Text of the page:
Doctors Won’t Tell You About One Exercise Trick to Cut Your Insulin Needs in Half
It’s important that you read this article before sharing or liking it solely based on the title.
You know why they won’t tell you about that one exercise trick to cut your insulin needs in half? Because there isn’t one. If you’re reading this, then you most likely chose to take a look at a health article that sounded too good to be true before sharing it or reacting to it on Facebook, and for this we congratulate you.
Unfortunately, as the number of people who read articles before sharing them dwindles, the number of junk health news sites offering false promises multiplies. In fact, fake news is in danger of overtaking real news in popularity – a recent Buzzfeed analysis found the top 20 fake political news stories got more engagement on Facebook than the top 20 real news stories in the final three months of the 2016 presidential election.
As Insulin Nation’s editor, I’ve decided that it isn’t enough for our organization to provide fact-based news on diabetes; we also have to share how to sniff out fake diabetes news and false cure promises. In the coming months, we’re going to be walking you through ways that questionable health news sites dodge and weave with the truth and rely on junk science to hook readers for those all-important clicks. We also will be doing some in-depth reporting to expose scammers preying on the diabetes community.
Let’s start with this article – the only one where I’m going to use a fake headline to get your attention. In Facebook culture, the headline is often more important than the content of the article in determining an article’s success in finding readers. Because of that, editors (including myself) are under pressure to find the punchiest, most eye-grabbing headlines we can, and that can lead to pressure to, at the very least, bend the truth.
Dubious health news sites want to grab your attention, but usually don’t want to outright lie with the headline, as lying might get one click and then be reported as scammy. Instead, these sites employ headlines that are more akin to bait-and-switch tactics. This headline didn’t explicitly promise you one exercise trick to cut your insulin intake in half – it just said doctors won’t tell you about it. A headline like this might lead you to a video that you would think would tell you about this exercise trick, but the video might instead describe a seminar one can purchase, or the click might lead you directly to a product being sold.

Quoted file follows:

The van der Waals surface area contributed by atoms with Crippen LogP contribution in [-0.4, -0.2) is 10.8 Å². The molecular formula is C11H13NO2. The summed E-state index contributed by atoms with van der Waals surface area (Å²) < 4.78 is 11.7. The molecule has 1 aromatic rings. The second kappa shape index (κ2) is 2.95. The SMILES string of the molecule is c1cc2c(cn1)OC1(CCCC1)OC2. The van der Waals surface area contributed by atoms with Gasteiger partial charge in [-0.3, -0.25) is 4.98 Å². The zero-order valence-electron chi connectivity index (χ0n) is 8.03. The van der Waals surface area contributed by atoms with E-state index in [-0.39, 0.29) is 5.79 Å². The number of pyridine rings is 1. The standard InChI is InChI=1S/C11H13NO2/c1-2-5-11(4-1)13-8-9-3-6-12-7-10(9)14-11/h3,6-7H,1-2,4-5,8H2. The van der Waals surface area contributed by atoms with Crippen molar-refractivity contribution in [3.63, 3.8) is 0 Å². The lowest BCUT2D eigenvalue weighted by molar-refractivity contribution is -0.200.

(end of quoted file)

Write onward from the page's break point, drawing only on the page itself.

How do you combat this? When you read a headline like this, see how it makes you feel. If you feel giddy or furious at a headline, take a deep breath and put on your critical thinking cap before clicking or hitting the share button. Look at the source before clicking on the story, and see if it’s recognizable. If you do click on the article or watch the video, look back at the headline and see if the content satisfies what the headline promised.
Most importantly, don’t share links to fake health news, even as a joke. If you have to discuss news of the fakery, do so with a screenshot. Think of fake news as a virus, and you don’t want to spread the contagion
If you have any suggestions for fake diabetes news or fake offers we should look into, please email me at firstname.lastname@example.org.
We are indebted to On the Media for inspiration for this campaign. You can listen to the part of a podcast episode that inspired this article here.
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